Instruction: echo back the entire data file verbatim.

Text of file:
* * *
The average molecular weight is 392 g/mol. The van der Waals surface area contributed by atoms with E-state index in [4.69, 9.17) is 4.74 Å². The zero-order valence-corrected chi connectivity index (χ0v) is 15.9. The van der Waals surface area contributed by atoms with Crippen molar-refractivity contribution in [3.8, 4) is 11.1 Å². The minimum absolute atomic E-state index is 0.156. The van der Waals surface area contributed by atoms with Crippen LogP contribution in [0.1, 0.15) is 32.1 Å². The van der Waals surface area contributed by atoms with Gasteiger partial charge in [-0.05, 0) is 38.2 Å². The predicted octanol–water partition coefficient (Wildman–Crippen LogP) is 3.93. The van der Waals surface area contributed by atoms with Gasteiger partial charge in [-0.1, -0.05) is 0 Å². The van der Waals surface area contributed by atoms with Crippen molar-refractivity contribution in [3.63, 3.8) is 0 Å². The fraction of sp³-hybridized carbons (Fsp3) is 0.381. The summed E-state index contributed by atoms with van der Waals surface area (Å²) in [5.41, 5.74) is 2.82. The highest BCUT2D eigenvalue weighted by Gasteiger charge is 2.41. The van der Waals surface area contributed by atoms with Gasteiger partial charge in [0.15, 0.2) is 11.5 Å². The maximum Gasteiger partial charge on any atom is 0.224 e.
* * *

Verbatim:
The average molecular weight is 392 g/mol. The van der Waals surface area contributed by atoms with E-state index in [4.69, 9.17) is 4.74 Å². The zero-order valence-corrected chi connectivity index (χ0v) is 15.9. The van der Waals surface area contributed by atoms with Crippen molar-refractivity contribution in [3.8, 4) is 11.1 Å². The minimum absolute atomic E-state index is 0.156. The van der Waals surface area contributed by atoms with Crippen LogP contribution in [0.1, 0.15) is 32.1 Å². The van der Waals surface area contributed by atoms with Gasteiger partial charge in [-0.05, 0) is 38.2 Å². The predicted octanol–water partition coefficient (Wildman–Crippen LogP) is 3.93. The van der Waals surface area contributed by atoms with Gasteiger partial charge in [-0.1, -0.05) is 0 Å². The van der Waals surface area contributed by atoms with Crippen molar-refractivity contribution in [3.63, 3.8) is 0 Å². The fraction of sp³-hybridized carbons (Fsp3) is 0.381. The summed E-state index contributed by atoms with van der Waals surface area (Å²) in [5.41, 5.74) is 2.82. The highest BCUT2D eigenvalue weighted by Gasteiger charge is 2.41. The van der Waals surface area contributed by atoms with Gasteiger partial charge in [0.15, 0.2) is 11.5 Å². The maximum Gasteiger partial charge on any atom is 0.224 e.